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BANGALORE (Reuters) - The worst is probably over for flagging Indian factories but production was likely subdued in December as global demand remained weak, a Reuters poll showed.
India's industrial production (IIP), which includes output at factories, mines and utilities, likely rose an annual 1.1 percent in December after shrinking 0.1 percent in November, according to the poll of 24 economists conducted this week.
If realised, that would show factory output grew in just six months of last year but economists said Indian manufacturers were expected to fare better this year.
"The fall in industrial production has bottomed out in the final months of 2012 but will not pick up at a sharp rate, it will only be a very gradual recovery," said Aman Mohunta, an economist at Nomura.
Output in the country's eight key infrastructure industries, which account for almost 40 percent of factory production, expanded just 2.6 percent in December from a year earlier, a tad higher than November's 1.6 percent.
And output in three of those eight key industries - natural gas, coal and fertilisers - contracted, which likely had a bearing on overall industrial production.
Factory output has also been hurt by relatively weak global trade, especially from Europe, India's largest trade partner, with the debt-ravaged euro zone economy expected to contract again this year. <ECILT/EU>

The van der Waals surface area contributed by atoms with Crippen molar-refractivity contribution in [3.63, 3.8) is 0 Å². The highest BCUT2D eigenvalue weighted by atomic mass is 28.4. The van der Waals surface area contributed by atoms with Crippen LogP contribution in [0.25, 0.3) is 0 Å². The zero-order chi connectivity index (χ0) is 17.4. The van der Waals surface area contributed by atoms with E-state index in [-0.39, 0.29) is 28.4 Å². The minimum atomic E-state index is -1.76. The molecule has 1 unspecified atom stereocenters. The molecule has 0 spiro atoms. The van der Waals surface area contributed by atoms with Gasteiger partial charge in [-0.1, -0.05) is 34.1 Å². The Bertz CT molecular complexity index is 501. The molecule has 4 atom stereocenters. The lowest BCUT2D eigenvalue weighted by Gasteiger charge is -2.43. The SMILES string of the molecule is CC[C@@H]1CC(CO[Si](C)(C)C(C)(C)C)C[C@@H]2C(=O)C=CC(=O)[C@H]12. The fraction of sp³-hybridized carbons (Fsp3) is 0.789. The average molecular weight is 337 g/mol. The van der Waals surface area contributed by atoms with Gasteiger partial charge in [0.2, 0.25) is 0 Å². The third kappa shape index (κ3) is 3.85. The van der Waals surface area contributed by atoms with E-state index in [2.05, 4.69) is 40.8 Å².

"We are not seeing a broad based improvement in exports for IIP to reflect that," said Upasna Bhardwaj, an economist at ING Vysya Bank.
Exports, which account for one-fifth of India's gross domestic product, fell for eight consecutive months up to November but December trade data showed the pace of contraction was slowing.
Asia's third-largest economy is headed for even worse than anticipated growth this fiscal year ending in March, well below the earlier projections for a decade low pace, according to preliminary data released on Thursday.
So since late last year the government has been introducing a slew of reforms to support the slowing economy, including cutting fuel subsidies, hiking rail passenger fares and opening the retail sector to foreign investors.
Still, investments have shown little sign of increasing. Capital goods production, a measure of investments in factories, shrank 4.7 percent in November, having grown just once in the eight months until then.
In its own bid to revive the flagging economy, the Reserve Bank of India cut the key repo rate for the first time in nine months, by 25 basis points to 7.75 percent in January, but warned there was limited room for further easing.
Polling by Namrata Anchan; Editing by Kim Coghill